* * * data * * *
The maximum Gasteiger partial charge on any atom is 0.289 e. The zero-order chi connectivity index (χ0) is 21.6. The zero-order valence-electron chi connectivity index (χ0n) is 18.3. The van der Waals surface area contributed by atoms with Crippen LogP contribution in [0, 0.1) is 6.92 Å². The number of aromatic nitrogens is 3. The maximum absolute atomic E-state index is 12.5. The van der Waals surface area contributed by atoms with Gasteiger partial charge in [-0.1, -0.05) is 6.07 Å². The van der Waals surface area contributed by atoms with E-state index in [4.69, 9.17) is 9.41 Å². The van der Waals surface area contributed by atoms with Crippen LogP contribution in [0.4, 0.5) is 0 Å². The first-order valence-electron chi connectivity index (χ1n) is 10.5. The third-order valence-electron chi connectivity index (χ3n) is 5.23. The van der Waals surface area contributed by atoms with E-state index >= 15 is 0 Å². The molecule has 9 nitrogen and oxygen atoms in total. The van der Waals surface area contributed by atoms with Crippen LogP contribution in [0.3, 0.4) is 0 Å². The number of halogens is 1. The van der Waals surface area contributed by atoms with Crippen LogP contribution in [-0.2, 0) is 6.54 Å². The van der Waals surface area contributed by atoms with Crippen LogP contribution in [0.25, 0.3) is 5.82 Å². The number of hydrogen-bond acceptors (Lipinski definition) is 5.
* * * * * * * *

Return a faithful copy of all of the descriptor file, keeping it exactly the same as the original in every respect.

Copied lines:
The maximum Gasteiger partial charge on any atom is 0.289 e. The zero-order chi connectivity index (χ0) is 21.6. The zero-order valence-electron chi connectivity index (χ0n) is 18.3. The van der Waals surface area contributed by atoms with Crippen LogP contribution in [0, 0.1) is 6.92 Å². The number of aromatic nitrogens is 3. The maximum absolute atomic E-state index is 12.5. The van der Waals surface area contributed by atoms with Gasteiger partial charge in [-0.1, -0.05) is 6.07 Å². The van der Waals surface area contributed by atoms with E-state index in [4.69, 9.17) is 9.41 Å². The van der Waals surface area contributed by atoms with Crippen LogP contribution in [0.4, 0.5) is 0 Å². The first-order valence-electron chi connectivity index (χ1n) is 10.5. The third-order valence-electron chi connectivity index (χ3n) is 5.23. The van der Waals surface area contributed by atoms with E-state index >= 15 is 0 Å². The molecule has 9 nitrogen and oxygen atoms in total. The van der Waals surface area contributed by atoms with Crippen LogP contribution in [0.3, 0.4) is 0 Å². The number of halogens is 1. The van der Waals surface area contributed by atoms with Crippen LogP contribution in [-0.2, 0) is 6.54 Å². The van der Waals surface area contributed by atoms with Crippen LogP contribution in [0.25, 0.3) is 5.82 Å². The number of hydrogen-bond acceptors (Lipinski definition) is 5.